David’s play makes triumphant return

Nadia Davids, director and writer of At Her Feet.

The award-winning production, At Her Feet, returned to the Artscape Theatre this week to form part of the Women’s Humanity Arts Festival.

The production, about the experiences of four Muslim women in Cape Town whose lives are touched by 9/11 and by the honour killing of a Jordanian girl, first debuted at UCT in 2002, after which it had a few successful runs at the Baxter Theatre, travelled throughout South Africa, was staged in New York, London and Holland, and was nominated for, and won, numerous awards.

At her feet is the brainchild of Nadia Davids, written for her friend Quanita Adams, who performs in the production.

“We haven’t staged it since 2004, so it’s been 15 years since the production first went up, and 13 years since it has been shown in Cape Town.

“We are really happy to have a homecoming for it and introduce it to our original audience, as well as reconnect it with its new audience. It’s a lovely way of coming back,” said Ms Davids.

And not only is it a homecoming for the production, but for Ms Adams and Ms Davids as well.

While Ms Adams had returned from Johannesburg a few months ago, Ms Davids moved back from London recently.

The pair had been friends since they were teenagers, and often met at school debates where they were on opposing sides.

“We met again at university where we were in an English tutorial together and we became class friends.

“Then I was in drama school and so was Quanita and we worked together on various little things as students.”

Ms Davids said the idea for At Her Feet came to her post 9/11, when she and Ms Adams were quite alarmed at the way Muslim women were being portrayed in the media by images of suffering and being veiled and oppressed.

“It was different from our experience in Cape Town. Both of us were young at the time and eager to share the ways in which we have experienced the world and our views about it.

“When I wrote it, I thought Quanita is the one who has to perform in this play, and I wrote the play for her. She is an incredibly versatile performer.

“She’s got a rich sense of depth that is very rare.

“She’s also able to move between being funny and then telegraphing pain. That’s very hard to do – and she can sing.”

Ms Adams said when they got together at the rehearsal, she was still very moved by the piece.

“At one point I was in tears, and every morning we would meet in this freezing tiny rehearsal space at UCT and then she would just hand me this piece of paper and I will think ‘Oh My Word, this is amazing, I can’t wait to put these words into my body’.

“It was a formative time in my career. I think a lot the way I am as an actor now is because of consolidating in that rehearsal room because it taught me to unlock physical things from words on a page.”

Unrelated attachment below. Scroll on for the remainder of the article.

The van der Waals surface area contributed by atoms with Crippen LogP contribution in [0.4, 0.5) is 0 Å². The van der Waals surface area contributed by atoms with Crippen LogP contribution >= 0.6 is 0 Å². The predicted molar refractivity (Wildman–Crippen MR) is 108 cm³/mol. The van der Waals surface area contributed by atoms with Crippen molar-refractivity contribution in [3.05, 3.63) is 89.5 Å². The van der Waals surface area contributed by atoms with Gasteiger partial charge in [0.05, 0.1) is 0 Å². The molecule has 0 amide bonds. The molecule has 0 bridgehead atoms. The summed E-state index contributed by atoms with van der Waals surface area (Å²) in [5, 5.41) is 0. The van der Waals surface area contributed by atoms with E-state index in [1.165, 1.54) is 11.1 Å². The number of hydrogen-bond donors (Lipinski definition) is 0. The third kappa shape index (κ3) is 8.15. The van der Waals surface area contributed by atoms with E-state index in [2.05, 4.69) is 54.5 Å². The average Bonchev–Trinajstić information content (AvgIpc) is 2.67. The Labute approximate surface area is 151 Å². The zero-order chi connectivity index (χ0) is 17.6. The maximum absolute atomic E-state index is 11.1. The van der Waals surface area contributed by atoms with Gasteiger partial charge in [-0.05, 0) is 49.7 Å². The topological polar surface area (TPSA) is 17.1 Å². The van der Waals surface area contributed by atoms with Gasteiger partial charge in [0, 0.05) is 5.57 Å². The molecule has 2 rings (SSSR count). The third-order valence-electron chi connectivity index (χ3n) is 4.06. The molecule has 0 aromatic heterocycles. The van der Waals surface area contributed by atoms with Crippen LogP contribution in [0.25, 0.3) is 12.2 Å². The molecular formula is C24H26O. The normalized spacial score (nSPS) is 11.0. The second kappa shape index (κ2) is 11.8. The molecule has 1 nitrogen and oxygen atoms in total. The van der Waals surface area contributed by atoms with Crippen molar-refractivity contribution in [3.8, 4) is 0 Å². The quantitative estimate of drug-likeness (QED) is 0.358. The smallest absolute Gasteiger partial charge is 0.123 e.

The four characters in the play are all women from different backgrounds, hold strong beliefs around their faith, but could easily live on the same road. Sara, the narrator-figure, veers from a lyrical celebration of the colours and sacred geometries of the scarf, to a blunt assertion of disgust at the honour killing.

Then there’s Auntie Kariema, who is narrow-minded, rude, and even a little bit racist, but it later unfolds that she had rich life experiences.

Ayesha, Sara’s friend, who initially comes across as a fake revolutionary and hip-hop wannabe, in her final appearance, gives a virtuoso rendition of her astute poem “Miss Islam”.

And then there’s Tahiera, who works at an airline and is told to take off her scarf because people are too scared to buy tickets from her after 9/11.

“Together they talk about their struggles and experiences, but also teach lessons of love, family and sisterhood.

“It will be really interesting to see how this is received 13 years later,” said Ms Davids.

However, Ms Adams said that as long as there are woman asking questions about what it is to be a Muslim woman in Cape Town, the play will be relevant.

“As long as people are boxed into how they should be or how the world perceives them, the play will be relevant.”

Ms Davids adds: “The thing in South Africa is the tremendous difference between the rights that we have on paper and the lives we lead daily, and for me, quite frequently it has been startling to come home and recognise particular sexism in the country and how that translates in social dynamics and in the workplace.

“Our constitution holds such remarkable promise, and it would be wonderful to see those things put into effect. We live in a country where the violence against women is ricocheted to terrifying levels.

“At the same time we come from a country where women have historically taken up positions of strength and leadership in the most extraordinary and inspiring ways.

“So it’s about bringing those things into some sort of proximity and finding ways to transform this and meet the aspiration here.”

Ms Adams said particularly during Women’s Month, the Artscape work is important as the festival brings women from all walks of life together.

Since the play was last staged in Cape Town, Ms Davids has written four more plays, with one of them, Cissie, having won multiple awards and being staged locally and internationally.

She left Cape Town for the UK in 2005 and returned to her home in Woodstock after having lectured at Queen’s University in London.

Last month, she was elected president of the writers’ organisation, PEN South Africa.

At Her Feet shows at the Artscape until Saturday August 12. Tickets cost R80 each.